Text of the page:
Justice Society of America: Thy Kingdom Come (Part I) – A Graphic Novel Review

I’ve always enjoyed JSA, mostly because Geoff Johns has made a point to keep one foot in the past with the title while keeping the other foot firmly planted in the future.

With the Justice Society of America re-launch, the team has a new mission statement of making sure the world has better heroes, and so they are first tracking down legacy heroes and training them to deserve the mantle they’ve assumed.

Thy Kingdom Come is particularly fascinating because it reintroduces Superman from Mark Waid and Alex Ross’ Kingdom Come series.  In expert juxtaposition, Johns makes a point that while the Earth-2 Superman thought Earth-1’s heroes weren’t heroic enough, the Kingdom Come Superman finds Earth-1’s (New Earth’s) heroes inspiring and invigorating.  Any writer will tell you that good writing means making use of unusual perspectives, and Johns does just this with KC Superman.

Furthermore, I love the KC Superman because he has an edge to him.  He’s damaged goods.  After all, he watched his world’s heroes demean and destroy themselves and did nothing until the (relatively) very end.  He wants a fresh start as well, a chance at redemption, and that makes him very compelling.

But among such heavy themes and dangerous adventures, Johns also brings about quite a bit of joyfulness.  Boxing matches between Wildcat and his son, fundraising at the local firehouse, and ski trips are just part of what makes this team such a delight to follow. 

Johns also mixes established, semi-established, and brand new characters in this book and gives each a chance to shine in an appealing and engaging manner.  To have characters over half-a-century old such as Flash and Green Lantern interacting with brand new legacy characters such as Wildcat II, Cyclone, and Citizen Steel brings an unpredictability that is missing in several other DC titles.  Throw in semi-established characters using familiar names like Hourman, Liberty Belle, and Starman, and you’ve got something exciting, amusing, and captivating.

For me, Justice Society of America continues to be a must-read and I really look forward to where the title is heading with its heavy referencing to Kingdom Come and multiple-subplots.

Justice, Vol. 3 – A Graphic Novel Review

Let me first accentuate the positive by saying that all three volumes of Justice have absolutely brilliant art and are plain and simply fun to read. Seeing all of our favorite heroes and villains together in mostly their “Silver Age” glory with a modern twist is a fun trip for an old guy like me.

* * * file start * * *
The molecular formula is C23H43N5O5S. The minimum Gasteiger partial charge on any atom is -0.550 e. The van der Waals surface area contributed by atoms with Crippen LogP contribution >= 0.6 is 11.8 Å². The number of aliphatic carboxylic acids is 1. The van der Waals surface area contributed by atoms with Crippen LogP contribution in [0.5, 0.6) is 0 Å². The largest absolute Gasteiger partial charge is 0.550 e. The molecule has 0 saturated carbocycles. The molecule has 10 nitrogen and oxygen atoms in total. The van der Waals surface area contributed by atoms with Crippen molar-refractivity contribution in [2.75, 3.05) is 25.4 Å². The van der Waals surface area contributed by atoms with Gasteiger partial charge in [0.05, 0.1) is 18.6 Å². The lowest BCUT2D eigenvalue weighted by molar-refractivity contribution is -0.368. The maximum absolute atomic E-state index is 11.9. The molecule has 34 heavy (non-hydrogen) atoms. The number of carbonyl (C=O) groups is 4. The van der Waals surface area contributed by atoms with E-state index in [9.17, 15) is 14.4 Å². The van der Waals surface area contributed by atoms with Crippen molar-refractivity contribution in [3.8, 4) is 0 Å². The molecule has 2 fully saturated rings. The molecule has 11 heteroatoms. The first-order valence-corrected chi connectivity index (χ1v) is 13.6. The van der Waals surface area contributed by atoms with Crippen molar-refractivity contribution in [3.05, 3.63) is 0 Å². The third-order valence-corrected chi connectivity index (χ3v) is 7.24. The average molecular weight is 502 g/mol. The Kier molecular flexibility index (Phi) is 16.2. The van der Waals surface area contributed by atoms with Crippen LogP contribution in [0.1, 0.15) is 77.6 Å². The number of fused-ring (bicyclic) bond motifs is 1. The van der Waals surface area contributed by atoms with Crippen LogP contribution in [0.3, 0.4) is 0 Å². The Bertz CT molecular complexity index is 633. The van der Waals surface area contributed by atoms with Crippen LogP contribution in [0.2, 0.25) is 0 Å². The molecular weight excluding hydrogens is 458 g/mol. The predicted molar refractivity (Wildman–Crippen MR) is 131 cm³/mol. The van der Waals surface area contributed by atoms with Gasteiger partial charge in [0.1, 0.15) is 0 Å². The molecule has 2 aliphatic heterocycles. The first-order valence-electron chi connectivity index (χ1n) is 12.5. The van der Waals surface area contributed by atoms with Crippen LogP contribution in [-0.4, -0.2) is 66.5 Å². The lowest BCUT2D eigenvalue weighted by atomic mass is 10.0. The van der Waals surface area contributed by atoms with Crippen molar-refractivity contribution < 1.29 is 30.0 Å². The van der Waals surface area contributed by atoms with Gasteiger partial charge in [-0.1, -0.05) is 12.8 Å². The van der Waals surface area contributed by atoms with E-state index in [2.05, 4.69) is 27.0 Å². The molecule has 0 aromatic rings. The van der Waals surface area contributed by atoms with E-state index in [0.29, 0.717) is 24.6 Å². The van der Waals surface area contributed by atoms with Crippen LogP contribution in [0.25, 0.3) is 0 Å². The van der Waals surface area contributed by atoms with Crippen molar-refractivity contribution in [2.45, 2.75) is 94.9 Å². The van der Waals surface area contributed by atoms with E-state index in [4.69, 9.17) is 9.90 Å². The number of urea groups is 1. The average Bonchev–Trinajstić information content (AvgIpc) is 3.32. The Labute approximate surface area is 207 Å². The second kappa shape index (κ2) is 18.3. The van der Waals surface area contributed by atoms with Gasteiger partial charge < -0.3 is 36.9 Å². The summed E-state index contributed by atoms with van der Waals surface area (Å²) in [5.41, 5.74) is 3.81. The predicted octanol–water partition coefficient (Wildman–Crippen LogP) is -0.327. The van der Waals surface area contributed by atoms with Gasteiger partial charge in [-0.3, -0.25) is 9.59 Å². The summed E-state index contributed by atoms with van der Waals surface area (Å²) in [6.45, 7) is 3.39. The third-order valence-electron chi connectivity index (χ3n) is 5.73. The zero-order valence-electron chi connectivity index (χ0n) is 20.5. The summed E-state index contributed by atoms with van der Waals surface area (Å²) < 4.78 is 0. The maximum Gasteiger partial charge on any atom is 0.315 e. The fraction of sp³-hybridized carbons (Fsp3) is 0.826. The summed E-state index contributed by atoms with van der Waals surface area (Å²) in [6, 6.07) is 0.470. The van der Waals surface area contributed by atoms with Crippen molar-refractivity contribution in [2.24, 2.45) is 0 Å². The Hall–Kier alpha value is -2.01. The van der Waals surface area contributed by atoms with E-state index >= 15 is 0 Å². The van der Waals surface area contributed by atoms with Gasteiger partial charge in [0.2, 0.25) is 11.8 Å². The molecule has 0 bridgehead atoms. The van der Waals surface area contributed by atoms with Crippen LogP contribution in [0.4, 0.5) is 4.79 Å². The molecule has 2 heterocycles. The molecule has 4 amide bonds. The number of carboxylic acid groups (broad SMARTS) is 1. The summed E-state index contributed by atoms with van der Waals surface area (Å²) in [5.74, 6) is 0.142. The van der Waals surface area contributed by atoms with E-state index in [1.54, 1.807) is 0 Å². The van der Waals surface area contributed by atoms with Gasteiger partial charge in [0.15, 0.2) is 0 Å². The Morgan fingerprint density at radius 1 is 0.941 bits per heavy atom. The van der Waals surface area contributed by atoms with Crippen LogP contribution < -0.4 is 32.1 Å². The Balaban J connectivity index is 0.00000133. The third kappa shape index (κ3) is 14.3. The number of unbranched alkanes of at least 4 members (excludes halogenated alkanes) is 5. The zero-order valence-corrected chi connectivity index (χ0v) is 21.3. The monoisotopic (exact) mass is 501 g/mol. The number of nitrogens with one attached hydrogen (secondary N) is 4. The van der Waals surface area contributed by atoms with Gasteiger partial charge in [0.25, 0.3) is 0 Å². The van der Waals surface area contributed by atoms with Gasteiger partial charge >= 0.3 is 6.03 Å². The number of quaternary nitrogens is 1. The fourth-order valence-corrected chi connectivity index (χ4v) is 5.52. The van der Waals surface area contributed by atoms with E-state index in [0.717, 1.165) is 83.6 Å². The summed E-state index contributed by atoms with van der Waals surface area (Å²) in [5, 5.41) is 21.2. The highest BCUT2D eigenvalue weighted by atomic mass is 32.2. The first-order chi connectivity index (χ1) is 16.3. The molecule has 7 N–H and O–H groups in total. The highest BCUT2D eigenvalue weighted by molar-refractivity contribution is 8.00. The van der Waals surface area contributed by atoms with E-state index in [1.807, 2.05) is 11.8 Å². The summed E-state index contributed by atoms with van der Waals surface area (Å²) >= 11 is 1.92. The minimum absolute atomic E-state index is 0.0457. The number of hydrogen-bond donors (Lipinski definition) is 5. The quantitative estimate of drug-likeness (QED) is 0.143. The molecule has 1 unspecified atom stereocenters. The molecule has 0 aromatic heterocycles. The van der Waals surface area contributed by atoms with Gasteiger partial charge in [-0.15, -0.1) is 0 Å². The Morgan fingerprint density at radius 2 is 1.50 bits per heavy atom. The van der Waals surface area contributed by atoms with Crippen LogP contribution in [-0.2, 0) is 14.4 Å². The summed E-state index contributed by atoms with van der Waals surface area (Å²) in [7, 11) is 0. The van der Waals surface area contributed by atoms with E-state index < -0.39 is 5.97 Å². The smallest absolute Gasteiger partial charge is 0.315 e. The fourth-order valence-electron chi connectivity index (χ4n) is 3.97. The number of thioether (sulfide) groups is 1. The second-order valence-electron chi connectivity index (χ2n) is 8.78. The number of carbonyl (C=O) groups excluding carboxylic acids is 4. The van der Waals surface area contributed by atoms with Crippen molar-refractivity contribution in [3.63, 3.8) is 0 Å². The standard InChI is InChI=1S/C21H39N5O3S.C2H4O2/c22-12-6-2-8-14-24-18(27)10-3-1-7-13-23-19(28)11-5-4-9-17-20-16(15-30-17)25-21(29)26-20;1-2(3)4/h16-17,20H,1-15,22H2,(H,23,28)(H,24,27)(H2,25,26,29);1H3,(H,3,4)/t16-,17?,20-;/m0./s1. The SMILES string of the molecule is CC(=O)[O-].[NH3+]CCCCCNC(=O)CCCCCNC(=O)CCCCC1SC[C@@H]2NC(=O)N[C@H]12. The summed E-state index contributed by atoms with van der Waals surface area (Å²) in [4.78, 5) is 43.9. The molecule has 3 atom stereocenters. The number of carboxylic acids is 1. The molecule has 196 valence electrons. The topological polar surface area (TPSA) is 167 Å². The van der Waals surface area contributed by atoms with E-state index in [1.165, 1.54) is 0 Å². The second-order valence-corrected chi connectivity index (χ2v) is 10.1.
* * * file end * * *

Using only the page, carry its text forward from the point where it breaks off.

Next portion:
That being said, all three volumes of Justice have some glaring weaknesses as well. First of all, the overall plot is poorly conveyed and, at times, muddled beyond clear comprehension. I’m not going to say the plot was poorly conceived because I don’t know the exact intended storyline, so I say “conveyed” because I’m basing it upon what I read. Secondly, the narration sometimes tends to shift from character to character without an apparent signal. This shift fails in come cases because the “voice” of the narrator alone is not strong enough to help the reader figure out which character’s perspective we’re getting. I noticed this to be particularly the case in Volume III when the colors of the narration boxes were not enough to convey the viewpoint.

Finally, Volume III in particular got a bit heavy-handed with the heroes donning armor in order to face their foes. This felt a bit like a promotional toy move than anything, and furthermore it was difficult to figure out who was who beneath the armor in some cases.

All in all, I think Volume II was the strongest in terms of story, narration, and dialogue, but all three volumes had astronomical art with very cool interpretations of character’s designs. If you’re a fan of Alex Ross, Jim Krueger, Doug Braithwaite, the Silver Age, or the old Super Friends cartoon, you’ll probably enjoy this work. Just be ready for a convoluted storyline and (at times) confusing narration.

Justice, Volume I – A Graphic Novel Review

Justice: Volume I is a good start to what seems to be an interesting story. The artwork is captivating and the writing is adequate enough to keep me looking forward to the conclusion. This story line is not contingent upon the current DC Universe continuity, so we have a lot of heroes in their Silver Age composition but set in modern times. The villains’ interpretations are more eclectic.

I’ve heard some people compare the general cast of heroes and villains to that of the old cartoon Challenge of the Superfriends. I can certainly see the validity of such a statement in terms of who is being used and the costumes, but otherwise this story is far grittier, mature, and complex.

Again, the story in Justice is not anything groundbreaking, but the art and the interpretations of characters, especially the villains, make it an entertaining read.